July 24, 2016

Answers FAQ

Autism Spectrum Disorder FAQs

Reviewed by John P. Cunha, DO, FACOEP

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Q:Autism is a developmental disability. True or false?


Autism spectrum disorder (ASD), often referred to as simply autism, is a developmental disability that impacts how people communicate verbally and nonverbally, and how they interact, behave, and learn. People with ASD don't look different, but the way they interact with the world around them is different. The way people with ASD learn, think, and problem solve can vary from being gifted in math, art, music, or visual skills, to being severely challenged both mentally and physically. Many people with ASD can live independently, while some need assistance in daily living.

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Q:Who is more likely to develop autism? Boys or girls?


Boys are diagnosed with autism four times more often than girls. One in 68 children in the U.S. is diagnosed with ASD, and this spans all races, regions, and socio-economic statuses.

Approximately 40% of those diagnosed with autism are non-verbal. About 25%-30% of children with autism may speak some words around age 12 to 18 months, but then lose them. Others may gain the ability to speak later in childhood.

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Q:Autism is almost always genetic. True or false?


The National Institutes of Health states there is a genetic component that predisposes people to develop autism, but there is also an environmental component. The incidence of autism over the last 20 years has risen so rapidly that genetics cannot be the sole cause.

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Q:Asperger syndrome is also on the spectrum of autism disorders. True or false?


A condition also on the spectrum of autism disorders is Asperger syndrome (AS), which is characterized by social impairment, communication difficulties, and restrictive, repetitive, and stereotyped patterns of behavior. Autism spectrum disorders (ASDs) are a type of neurodevelopmental disorder that is present from infancy or early childhood. Ideally, these disorders will be screened for and diagnosed before the child is 2 yeas old but many are often not detected until later in life.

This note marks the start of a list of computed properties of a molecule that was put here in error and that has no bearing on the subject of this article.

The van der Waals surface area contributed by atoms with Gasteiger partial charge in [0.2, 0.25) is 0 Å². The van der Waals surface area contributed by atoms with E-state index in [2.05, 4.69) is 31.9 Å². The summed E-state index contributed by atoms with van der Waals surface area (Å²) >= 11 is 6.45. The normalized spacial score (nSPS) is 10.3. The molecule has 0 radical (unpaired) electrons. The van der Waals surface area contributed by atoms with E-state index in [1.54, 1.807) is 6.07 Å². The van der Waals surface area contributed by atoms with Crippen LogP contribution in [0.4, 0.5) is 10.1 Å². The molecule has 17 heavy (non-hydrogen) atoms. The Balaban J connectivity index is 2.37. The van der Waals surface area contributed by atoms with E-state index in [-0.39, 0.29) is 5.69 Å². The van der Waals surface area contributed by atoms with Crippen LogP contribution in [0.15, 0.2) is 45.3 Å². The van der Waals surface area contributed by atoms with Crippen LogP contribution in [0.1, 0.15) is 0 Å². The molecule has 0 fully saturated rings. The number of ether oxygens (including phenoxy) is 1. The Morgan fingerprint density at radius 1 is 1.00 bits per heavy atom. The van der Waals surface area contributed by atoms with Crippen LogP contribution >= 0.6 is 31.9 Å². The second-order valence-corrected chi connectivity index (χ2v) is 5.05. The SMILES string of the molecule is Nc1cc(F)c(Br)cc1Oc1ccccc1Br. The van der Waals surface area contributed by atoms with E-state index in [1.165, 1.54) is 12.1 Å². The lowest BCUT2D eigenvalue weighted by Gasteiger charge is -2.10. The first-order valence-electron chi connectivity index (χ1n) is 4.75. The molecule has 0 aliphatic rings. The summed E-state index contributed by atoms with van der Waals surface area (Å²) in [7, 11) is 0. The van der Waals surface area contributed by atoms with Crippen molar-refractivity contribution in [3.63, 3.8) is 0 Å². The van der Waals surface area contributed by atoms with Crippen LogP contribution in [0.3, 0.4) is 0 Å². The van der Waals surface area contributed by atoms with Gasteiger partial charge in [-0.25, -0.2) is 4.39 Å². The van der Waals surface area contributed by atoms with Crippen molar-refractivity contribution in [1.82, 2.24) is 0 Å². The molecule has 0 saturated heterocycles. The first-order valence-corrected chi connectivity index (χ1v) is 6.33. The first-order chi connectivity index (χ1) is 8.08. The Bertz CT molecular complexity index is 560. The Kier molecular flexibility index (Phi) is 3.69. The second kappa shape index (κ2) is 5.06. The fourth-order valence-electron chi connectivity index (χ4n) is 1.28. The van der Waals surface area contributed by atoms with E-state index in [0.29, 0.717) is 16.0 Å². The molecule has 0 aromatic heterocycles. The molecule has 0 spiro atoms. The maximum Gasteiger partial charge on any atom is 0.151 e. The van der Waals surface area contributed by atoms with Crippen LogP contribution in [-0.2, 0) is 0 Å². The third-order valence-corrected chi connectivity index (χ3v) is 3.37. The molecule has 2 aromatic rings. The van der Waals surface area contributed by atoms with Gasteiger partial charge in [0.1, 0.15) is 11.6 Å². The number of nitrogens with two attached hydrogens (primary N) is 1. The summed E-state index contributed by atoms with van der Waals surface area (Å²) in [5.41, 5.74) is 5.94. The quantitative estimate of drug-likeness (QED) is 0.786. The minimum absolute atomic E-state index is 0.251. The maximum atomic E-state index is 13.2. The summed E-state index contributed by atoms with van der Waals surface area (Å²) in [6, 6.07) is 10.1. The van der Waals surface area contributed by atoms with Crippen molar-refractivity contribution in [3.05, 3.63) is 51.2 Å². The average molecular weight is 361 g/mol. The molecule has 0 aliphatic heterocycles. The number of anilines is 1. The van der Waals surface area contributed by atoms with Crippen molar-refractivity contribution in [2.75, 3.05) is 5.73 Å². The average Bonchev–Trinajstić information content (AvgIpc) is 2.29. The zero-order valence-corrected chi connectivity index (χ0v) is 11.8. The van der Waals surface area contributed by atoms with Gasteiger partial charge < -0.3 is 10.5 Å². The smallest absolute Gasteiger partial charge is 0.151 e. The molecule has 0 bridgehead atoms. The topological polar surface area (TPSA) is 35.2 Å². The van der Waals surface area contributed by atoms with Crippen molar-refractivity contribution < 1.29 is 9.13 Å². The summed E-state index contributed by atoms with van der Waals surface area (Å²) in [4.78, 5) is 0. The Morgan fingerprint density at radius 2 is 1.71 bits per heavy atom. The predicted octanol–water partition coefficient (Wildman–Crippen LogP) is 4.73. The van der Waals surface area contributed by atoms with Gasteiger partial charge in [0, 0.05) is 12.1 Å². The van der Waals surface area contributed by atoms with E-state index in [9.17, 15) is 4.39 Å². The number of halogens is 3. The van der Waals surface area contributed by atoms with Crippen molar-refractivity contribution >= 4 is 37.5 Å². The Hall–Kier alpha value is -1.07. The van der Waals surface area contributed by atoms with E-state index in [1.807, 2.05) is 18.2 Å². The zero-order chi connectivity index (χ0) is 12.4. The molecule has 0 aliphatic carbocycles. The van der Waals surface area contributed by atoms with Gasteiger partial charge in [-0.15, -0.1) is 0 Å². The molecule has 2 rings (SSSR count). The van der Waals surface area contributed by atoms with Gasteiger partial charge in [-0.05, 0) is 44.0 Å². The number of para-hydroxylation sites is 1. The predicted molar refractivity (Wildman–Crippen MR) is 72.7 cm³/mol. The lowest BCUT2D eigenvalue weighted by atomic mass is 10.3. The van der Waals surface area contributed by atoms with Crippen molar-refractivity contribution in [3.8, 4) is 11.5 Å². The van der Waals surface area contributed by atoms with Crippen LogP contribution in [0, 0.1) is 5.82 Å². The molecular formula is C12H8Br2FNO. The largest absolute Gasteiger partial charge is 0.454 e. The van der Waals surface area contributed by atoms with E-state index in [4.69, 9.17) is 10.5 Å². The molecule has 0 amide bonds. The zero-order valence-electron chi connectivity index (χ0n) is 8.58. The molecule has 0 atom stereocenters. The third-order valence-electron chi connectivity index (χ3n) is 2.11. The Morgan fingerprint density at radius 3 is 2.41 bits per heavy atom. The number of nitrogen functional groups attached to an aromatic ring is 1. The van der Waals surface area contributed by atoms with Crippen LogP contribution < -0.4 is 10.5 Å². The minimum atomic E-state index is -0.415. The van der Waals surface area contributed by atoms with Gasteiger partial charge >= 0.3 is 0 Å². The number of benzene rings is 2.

Other types of ASDs include autistic disorder, childhood disintegrative disorder, and pervasive developmental disorder not otherwise specified (usually referred to as PDD-NOS).

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Q:There are no treatments for autism. True or false?


While there are no treatments to cure autism or medications to treat core symptoms, there are some medications that can help some people with ASD function better in daily life.

Medications may be used to manage high energy levels, to help a child focus, to treat depression, or to manage seizures. However, not all medications affect children in the same way so it is important to work with a doctor who has experience in treating children with ASD to determine the right medication and to monitor your child's progress and manage any adverse side effects.

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Q:Autism includes a broad spectrum of symptoms and disorders. True or false?


The term "autism" is generally used to describe a group of complex developmental brain disorders known as Pervasive Developmental Disorders (PDD). These disorders include Asperger Syndrome, Rett Syndrome, and Childhood Disintegrative Disorder. Many parents and professionals refer to this group as Autism Spectrum Disorders.

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Q:Mothers were originally blamed for their child's autism. True or false?


In the past mothers were blamed for their child's autism. Women were called "refrigerator mothers" and accused of being to emotionally frigid with their children, causing the autism. This caused many mothers to feel guilty and doubt their parenting skills. Fortunately, this theory of parenting causing autism has been widely discredited.

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Q:Symptoms of autism are usually the same in every child. True or false?


Symptoms of autism vary from child to child. Some symptoms may appear in one child but not in another. Some symptoms children with autism may exhibit include:
- Difficulty making friends. Many children with ASD avoid eye contact or want to be alone.
- Repetition of words or phrases (echolalia).
- Difficulty adapting to changes in the daily routine.
- Repetition of actions over and over again, and a strong desire to adhere to strict routines so they know what to expect.
- Flapping their hand, rocking their bodies, or spinning in circles.
- Unusual reactions to sensory perceptions (the way things sound, look, feel, taste, or smell).

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